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Closing Arguments in Lawsuit Against Texas Voter Suppression Law

The law exacerbates challenges faced by many Texans already burdened by economic, social, or physical hardships.

February 15, 2024

A portion of a 1971 Supreme Court opinion sums up the intrinsic damage of Texas’s 2021 voter suppression law: “Sometimes the grossest discrimination can lie in treating things that are different as though they were exactly alike.”

The excerpt was quoted at closing arguments on Tuesday in LUPE v. Texas, a federal lawsuit challenging Senate Bill 1. Inside a San Antonio courtroom, attorneys argued that the law does not account for the social conditions in Texas that already set an unlevel playing field for people of color. The Brennan Center, the Mexican American Legal Defense and Educational Fund, and other co-counsel challenged the law on behalf of voters, election administrators, community groups, civil rights and voting organizations, and faith-based groups for violating federal law and the Constitution.

The arguments capped a nearly two-month trial that was held in the fall, when an array of witnesses testified about how the law saddles voters and election workers with significant burdens in a state where voting was already more difficult than most.

S.B. 1 imposes new restrictions on mail voting and hampers vote assistance for those who need it most, such as people with disabilities or limited English proficiency. It also curbs the ability of community and faith-based organizations to engage in nonpartisan voter outreach activities and puts election officials at risk of criminal prosecution for protecting voters from harassment by rogue poll watchers amid growing threats, intimidation, and violence.

Several of the law’s provisions make the franchise even more difficult to exercise, particularly for marginalized communities. For example, S.B. 1 bans drive-thru voting, an option that was particularly popular among voters of color during the Covid-19 pandemic. During the 2022 midterm elections, the first with S.B. 1 in effect, a single voter ID provision in the law led to disparate ballot rejections, with Asian and Latino voters more than 50 percent more likely than white voters to have a ballot rejected due to the new requirements. And for voters with disabilities, who often need help while voting, S.B. 1 now requires assisters to swear “under penalty of perjury” that the voter they are assisting “represented to me they are eligible to receive assistance” — layering unnecessary potential criminal penalties into the process.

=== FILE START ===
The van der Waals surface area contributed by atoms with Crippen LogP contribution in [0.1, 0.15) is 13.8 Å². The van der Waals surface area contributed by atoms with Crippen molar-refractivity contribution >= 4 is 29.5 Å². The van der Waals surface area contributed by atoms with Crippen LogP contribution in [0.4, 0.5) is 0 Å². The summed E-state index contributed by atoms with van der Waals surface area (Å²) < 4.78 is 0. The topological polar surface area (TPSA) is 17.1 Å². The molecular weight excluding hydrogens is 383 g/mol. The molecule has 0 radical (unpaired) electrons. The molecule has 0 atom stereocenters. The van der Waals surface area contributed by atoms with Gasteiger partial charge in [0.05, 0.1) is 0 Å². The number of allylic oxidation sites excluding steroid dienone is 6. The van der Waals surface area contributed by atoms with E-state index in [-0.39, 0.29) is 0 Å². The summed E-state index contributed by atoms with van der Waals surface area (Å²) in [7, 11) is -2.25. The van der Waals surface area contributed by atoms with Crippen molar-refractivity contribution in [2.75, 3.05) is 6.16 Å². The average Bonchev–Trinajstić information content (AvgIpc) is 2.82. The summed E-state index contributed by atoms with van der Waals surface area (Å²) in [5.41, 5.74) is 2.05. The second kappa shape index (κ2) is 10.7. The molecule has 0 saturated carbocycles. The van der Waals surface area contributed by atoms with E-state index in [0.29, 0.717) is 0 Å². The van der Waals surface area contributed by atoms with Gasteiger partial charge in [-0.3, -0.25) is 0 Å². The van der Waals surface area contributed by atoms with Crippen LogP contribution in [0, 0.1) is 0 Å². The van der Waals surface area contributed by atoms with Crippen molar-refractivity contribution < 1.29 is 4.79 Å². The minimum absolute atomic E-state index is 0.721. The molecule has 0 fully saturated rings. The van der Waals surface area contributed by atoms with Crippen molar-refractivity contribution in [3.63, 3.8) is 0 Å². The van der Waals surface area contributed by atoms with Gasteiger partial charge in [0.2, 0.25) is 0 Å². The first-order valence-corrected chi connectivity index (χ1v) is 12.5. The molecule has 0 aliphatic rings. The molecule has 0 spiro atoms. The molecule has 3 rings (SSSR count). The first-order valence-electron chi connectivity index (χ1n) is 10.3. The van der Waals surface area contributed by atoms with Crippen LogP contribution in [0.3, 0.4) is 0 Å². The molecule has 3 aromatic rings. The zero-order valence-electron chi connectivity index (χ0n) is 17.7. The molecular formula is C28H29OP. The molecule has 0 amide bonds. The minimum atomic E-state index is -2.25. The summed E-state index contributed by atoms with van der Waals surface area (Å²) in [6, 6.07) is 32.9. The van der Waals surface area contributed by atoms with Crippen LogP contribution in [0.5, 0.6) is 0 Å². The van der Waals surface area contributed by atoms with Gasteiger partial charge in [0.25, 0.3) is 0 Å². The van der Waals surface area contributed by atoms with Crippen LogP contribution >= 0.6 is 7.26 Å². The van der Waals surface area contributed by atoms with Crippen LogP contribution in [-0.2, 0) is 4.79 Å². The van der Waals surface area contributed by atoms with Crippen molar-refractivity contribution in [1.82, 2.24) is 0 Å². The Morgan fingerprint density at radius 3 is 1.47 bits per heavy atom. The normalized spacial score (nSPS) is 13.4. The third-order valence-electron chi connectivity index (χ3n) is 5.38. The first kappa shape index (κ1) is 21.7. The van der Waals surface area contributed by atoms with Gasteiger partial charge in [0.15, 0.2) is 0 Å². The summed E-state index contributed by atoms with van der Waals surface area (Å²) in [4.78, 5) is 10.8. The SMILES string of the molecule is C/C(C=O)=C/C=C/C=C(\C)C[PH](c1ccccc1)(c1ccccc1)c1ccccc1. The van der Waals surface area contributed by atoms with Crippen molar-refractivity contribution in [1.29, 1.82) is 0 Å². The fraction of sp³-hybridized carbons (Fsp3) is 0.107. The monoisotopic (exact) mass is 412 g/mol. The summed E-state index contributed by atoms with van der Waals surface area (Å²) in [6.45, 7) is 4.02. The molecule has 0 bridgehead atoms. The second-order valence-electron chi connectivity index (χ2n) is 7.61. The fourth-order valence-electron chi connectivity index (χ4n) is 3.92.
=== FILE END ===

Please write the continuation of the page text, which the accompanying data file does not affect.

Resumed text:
Outside the courthouse immediately following arguments, Ray Shackelford of the Houston Area Urban League, spelled out how the nuanced restrictions of S.B. 1 work to disenfranchise voters.

“When you talk about access to transportation — how easy is it for people to get to and from the polls?” he asked rhetorically, as an example of the obstacles people with disabilities have to overcome before voting. “If someone is a shift worker — how realistic is it for them to be able to take off an hour or two when that could be the difference in paying your lights or putting food on the table?”

The law was part of a flood of anti-voter bills passed around the country, spurred by false claims of voter fraud after the 2020 election.  Proponents of the legislation trumpeted lies and groundless conspiracy theories to claim that it would bolster election integrity. But Dana DeBeauvoir, a former Travis County clerk with over three decades of experience running elections, testified in September that alleged voter fraud is like “a unicorn.” It is “in the ones and twos out of millions of votes” and “in most cases unintentional.”

S.B. 1 sets itself apart from other voter suppression laws with its numerous provisions that harm election officials and workers in addition to voters. During closing arguments, Brennan Center attorney Leah Tulin zeroed in on one such measure, which makes it a crime for poll workers to “take any action” that would make a partisan poll watcher’s observation “not reasonably effective.” Tulin urged the court to block the poll worker provision as unconstitutionally vague, in violation of the 14th Amendment’s Due Process Clause.

Pointing back to the trial, Tulin noted that several county election officials, all with years of experience administering elections, told the court that after S.B. 1 was enacted, “they witnessed poll watchers behave in ways that made both election workers and voters feel uncomfortable, harassed, and intimidated."

“Poll watchers are being given the message from S.B. 1 that the law empowers them to decide whether their observation is effective,” she said, explaining that the poll watcher provision bases criminal liability on the subjective judgment of partisan poll watchers. As a result, election workers fear that they will face criminal penalties for trying to protect voters’ right to vote from disruptive or intimidating poll watchers.

A decision in the lawsuit is expected in the coming months.

Regardless of the outcome, the trial exposed the steep toll of Texas’s anti-voter law, which created unequal opportunities to vote. This fight is far from over, as Shackelford said after arguments concluded, “We still have a lot more work to do.”